By Benjamin Idakwo
The turmoil engulfing global commodity markets deepened as China’s biggest buyer of liquefied natural gas told suppliers it won’t honor some contracts because of the coronavirus.
In a dramatic and rare step, China National Offshore Oil Corporation declared what’s known as force majeure, meaning it won’t take delivery of some LNG cargoes, because the virus is constraining its ability to import the fuel. It’s among the first known cases of the legal clause being invoked in commodity contracts as a result of the epidemic.
While global markets bounce back from initial fears over the impact of the virus, CNOOC’s move shows the fallout is only deepening in the world of raw materials, which is dominated by China’s enormous appetite. Beijing’s efforts to contain the disease by shutting down swathes of the country and restricting travel are disrupting supply chains and hammering demand in the world’s biggest consumer.
The impact is reverberating around the world. Copper buyers are requesting Chilean miners postpone shipments because of port shutdowns while China’s biggest oil refiner, Sinopec Group, is likely to ask Saudi Arabia to reduce supplies of crude oil next month.
Soybeans from Brazil and the U.S. are being held up on arrival in eastern China and Indonesian palm oil shipments are also being delayed.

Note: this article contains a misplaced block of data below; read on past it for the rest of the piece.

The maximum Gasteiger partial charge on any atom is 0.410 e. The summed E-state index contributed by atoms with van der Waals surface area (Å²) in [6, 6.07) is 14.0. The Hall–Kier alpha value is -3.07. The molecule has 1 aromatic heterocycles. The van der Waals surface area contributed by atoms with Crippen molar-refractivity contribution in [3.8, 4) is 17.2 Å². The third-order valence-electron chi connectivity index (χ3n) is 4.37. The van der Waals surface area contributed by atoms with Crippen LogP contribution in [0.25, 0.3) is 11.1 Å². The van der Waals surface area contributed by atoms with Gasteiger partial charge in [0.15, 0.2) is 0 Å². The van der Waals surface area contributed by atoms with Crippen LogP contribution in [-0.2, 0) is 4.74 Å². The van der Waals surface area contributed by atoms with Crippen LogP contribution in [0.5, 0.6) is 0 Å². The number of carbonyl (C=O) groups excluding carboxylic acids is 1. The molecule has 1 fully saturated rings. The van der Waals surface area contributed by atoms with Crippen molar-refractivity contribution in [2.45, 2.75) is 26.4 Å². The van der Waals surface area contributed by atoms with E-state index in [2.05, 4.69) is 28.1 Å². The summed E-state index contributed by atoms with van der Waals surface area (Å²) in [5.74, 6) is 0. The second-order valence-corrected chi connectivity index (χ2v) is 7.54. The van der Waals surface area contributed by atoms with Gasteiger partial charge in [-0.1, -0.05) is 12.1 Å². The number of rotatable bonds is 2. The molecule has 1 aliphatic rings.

For LNG, CNOOC’s force majeure hurts a market already buffeted by rising U.S. supplies and weak demand after a mild winter in Europe and Asia. Even before Chinese buyers walked away from supply contracts, spot prices have fallen to a record low, crippling the profitability of energy giants like Royal Dutch Shell Plc and Exxon Mobil Corp.
CNOOC sent the force majeure notice to suppliers including Shell and Total SA, according to people familiar with the matter, who asked not to be identified because the matter is confidential. Shell declined to comment while Total’s press office didn’t respond to a request for comment. The French company’s chief executive said he hadn’t received the force majeure notice.
China said last week that it would offer support to companies seeking to declare force majeure on international contracts. The clause allows a company to opt out of obligations without legal recourse because of reasons beyond its control.
CNOOC isn’t the only Chinese LNG buyer affected. The country’s largest oil and gas firm, PetroChina Co., was forced to delay discharge timings for multiple cargoes because it can’t get enough workers to its Rudong, Dalian and Caofeidian LNG terminals to run them at full capacity. The company hasn’t invoked force majeure because of the delays.